Ask Dave: I Want My Ex Back!

Can love the second time around work out? Here’s expert advice.

By Dave Singleton

ear Dave,
I am 49, and about 18 months ago, I met a younger guy online (he’s 25). We met for drinks, had a great date, and got very close very fast. We started seeing each other regularly and, lo and behold, we were in a relationship—I guess. I say “I guess” because, from my end, we were just dating. I didn’t
Experts say that history ignored is doomed to repeat itself.
be different? Experts say that history ignored is doomed to repeat itself, unless you obtain rock-solid clarity.

According to psychologist Dr. Robi Ludwig, “In some cases when it’s situational, such as you are too young or your life takes you in different directions, then you can reach out and do certain things that can help you reunite.” If the breakup reasons were related more to ill-timed circumstances than to apparently irreconcilable differences, you’ve got a better shot the next time around.

So, was it just a combination of circumstance and timing that ended it? Or were there other factors, such as the age difference, that played a part in the breakup? Did age disparity keep you from getting closer to this young man? Or did you make the all-too-common mistake of not appreciating what you had when you had it? Did he show his youth by acting immaturely and impulsively when, in retrospect, he wishes he’d given you more time?

In your case, no one did anything terrible here. You don’t cite cheating, lying or seriously bad behavior, so there’s no reason why you can’t admit a mistake, or bad timing, and make a valiant attempt at reconciliation. But if you decide to try again, consider these rules before you relight the fire:

Ask yourself the tough questions. Be courageous and search within to find answers to key questions, such as:

Are you better as friends or lovers?
Sure, you are getting along well now. But the dynamics and rules of friendships are vastly different than those of romantic partners.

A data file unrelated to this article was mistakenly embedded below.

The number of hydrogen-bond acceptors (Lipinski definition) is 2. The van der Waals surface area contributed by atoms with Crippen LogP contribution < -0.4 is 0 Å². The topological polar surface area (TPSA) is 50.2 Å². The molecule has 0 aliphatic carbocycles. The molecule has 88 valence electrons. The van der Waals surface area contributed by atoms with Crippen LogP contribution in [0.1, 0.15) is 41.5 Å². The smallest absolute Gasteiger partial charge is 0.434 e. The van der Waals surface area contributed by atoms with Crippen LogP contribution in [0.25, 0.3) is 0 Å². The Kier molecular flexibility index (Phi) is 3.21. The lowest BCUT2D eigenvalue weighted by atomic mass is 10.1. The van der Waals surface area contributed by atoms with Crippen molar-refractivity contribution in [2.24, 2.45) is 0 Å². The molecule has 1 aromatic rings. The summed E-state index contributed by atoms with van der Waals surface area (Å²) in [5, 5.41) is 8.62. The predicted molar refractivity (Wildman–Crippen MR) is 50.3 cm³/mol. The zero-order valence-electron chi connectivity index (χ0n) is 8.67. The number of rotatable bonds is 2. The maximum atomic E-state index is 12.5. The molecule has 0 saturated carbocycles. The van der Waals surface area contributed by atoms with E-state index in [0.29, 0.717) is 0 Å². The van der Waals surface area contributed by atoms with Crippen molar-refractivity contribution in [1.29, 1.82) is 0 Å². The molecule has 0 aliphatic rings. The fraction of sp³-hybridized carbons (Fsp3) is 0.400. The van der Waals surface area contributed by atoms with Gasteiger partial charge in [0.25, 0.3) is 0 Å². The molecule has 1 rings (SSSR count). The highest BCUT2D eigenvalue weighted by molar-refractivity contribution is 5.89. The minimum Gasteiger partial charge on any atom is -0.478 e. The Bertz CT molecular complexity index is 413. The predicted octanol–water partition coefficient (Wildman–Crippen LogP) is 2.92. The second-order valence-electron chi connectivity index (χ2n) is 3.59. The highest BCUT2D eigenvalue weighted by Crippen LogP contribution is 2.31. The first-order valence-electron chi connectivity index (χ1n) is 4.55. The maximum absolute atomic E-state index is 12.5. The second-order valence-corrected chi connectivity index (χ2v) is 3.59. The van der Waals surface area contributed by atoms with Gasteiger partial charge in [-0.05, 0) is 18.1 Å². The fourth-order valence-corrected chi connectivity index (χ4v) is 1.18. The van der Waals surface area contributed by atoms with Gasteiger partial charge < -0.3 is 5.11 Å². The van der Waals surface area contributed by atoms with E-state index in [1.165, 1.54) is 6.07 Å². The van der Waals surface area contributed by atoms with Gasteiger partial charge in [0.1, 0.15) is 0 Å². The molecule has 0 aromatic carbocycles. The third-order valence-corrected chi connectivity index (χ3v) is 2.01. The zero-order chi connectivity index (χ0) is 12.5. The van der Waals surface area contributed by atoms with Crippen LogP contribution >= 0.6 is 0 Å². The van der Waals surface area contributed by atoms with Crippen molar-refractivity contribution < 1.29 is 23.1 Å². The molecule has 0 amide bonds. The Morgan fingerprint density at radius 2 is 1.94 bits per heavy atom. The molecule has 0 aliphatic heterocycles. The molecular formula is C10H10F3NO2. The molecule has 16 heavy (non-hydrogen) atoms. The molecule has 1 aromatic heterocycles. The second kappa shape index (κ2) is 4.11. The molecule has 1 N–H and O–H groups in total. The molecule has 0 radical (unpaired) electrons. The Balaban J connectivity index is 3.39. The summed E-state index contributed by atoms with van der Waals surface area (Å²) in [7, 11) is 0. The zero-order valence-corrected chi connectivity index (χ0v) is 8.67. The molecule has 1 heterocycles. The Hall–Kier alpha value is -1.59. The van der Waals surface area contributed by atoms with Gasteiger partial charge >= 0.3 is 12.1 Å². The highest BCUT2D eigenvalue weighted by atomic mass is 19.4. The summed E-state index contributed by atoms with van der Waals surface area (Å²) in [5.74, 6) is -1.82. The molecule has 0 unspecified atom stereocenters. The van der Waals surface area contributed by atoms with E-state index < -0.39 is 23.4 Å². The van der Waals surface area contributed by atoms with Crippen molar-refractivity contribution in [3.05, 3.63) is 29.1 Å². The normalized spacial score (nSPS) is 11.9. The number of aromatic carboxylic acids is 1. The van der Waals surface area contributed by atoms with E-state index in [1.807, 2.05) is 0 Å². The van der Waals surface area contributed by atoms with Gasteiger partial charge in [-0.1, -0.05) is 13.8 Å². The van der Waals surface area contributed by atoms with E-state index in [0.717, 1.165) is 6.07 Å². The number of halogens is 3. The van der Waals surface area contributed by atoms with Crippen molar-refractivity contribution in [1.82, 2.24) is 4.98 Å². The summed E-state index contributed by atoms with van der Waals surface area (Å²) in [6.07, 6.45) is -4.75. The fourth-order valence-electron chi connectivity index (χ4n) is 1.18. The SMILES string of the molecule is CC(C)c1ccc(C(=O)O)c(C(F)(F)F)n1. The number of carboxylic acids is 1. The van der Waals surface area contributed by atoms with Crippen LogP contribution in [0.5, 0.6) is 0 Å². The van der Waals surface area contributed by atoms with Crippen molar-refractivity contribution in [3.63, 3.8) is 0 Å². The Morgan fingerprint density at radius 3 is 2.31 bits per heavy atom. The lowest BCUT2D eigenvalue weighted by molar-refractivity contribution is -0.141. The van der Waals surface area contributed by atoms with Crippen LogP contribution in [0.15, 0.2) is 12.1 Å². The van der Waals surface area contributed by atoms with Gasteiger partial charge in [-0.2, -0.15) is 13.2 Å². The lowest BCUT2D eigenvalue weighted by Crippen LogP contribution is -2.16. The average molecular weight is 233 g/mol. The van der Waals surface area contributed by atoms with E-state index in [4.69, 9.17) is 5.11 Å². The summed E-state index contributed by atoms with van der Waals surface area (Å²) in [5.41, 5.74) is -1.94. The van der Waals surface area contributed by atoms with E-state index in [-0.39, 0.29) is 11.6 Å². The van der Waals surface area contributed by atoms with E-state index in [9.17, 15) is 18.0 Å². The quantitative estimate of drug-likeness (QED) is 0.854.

On some level, do you just want what you can’t have?
Is there some element of the chase and recapture that’s
Revisit the breakup to clear the air so that you understand both sides.
appealing to you? Once the chase wears off, your relationship must rely on mutual respect, love, and support.

What will be different with him this time around?
Is the fact that you love him enough? If you reunite, will he satisfy your partnership needs?

Clear the air.
You can’t just pick up where you left off. Revisit the breakup to clear the air so that you understand both sides. Otherwise, how can you move forward? Why did he react so strongly when you weren’t ready to get more serious? How does he feel about his reaction now? Why did he tell you he wasn’t relationship material? How does he feel knowing that you love him after all? Is he interested in possibly reconciling now?

Don’t let your friends unduly influence you.
Even if your friends are skeptical, your love life is not a democracy. Since they know you and can possibly see things you can’t, they get to provide valuable feedback. Listen to what they say, but remember that only your vote matters in the end. It’s not up to your friends to decide if you should reunite.

Bottom line: Explore your feelings for this young man, weed out the warning voices of friends, and decide for yourself if your life feels better with or without him as a romantic partner. Consider all of the issues specific to dating a man significantly younger than you, including financial disparity and whether there are enough shared interests. Are you better off as just friends? If the answer is no, then take the risk and tell him how you feel. Even if the romance doesn’t rekindle, your friendship will be on more solid ground.

Dave Singleton, an award-winning writer and columnist for since 2003, is the author of two books on dating and relationships. Visit Dave’s website and send your dating questions and comments to him at
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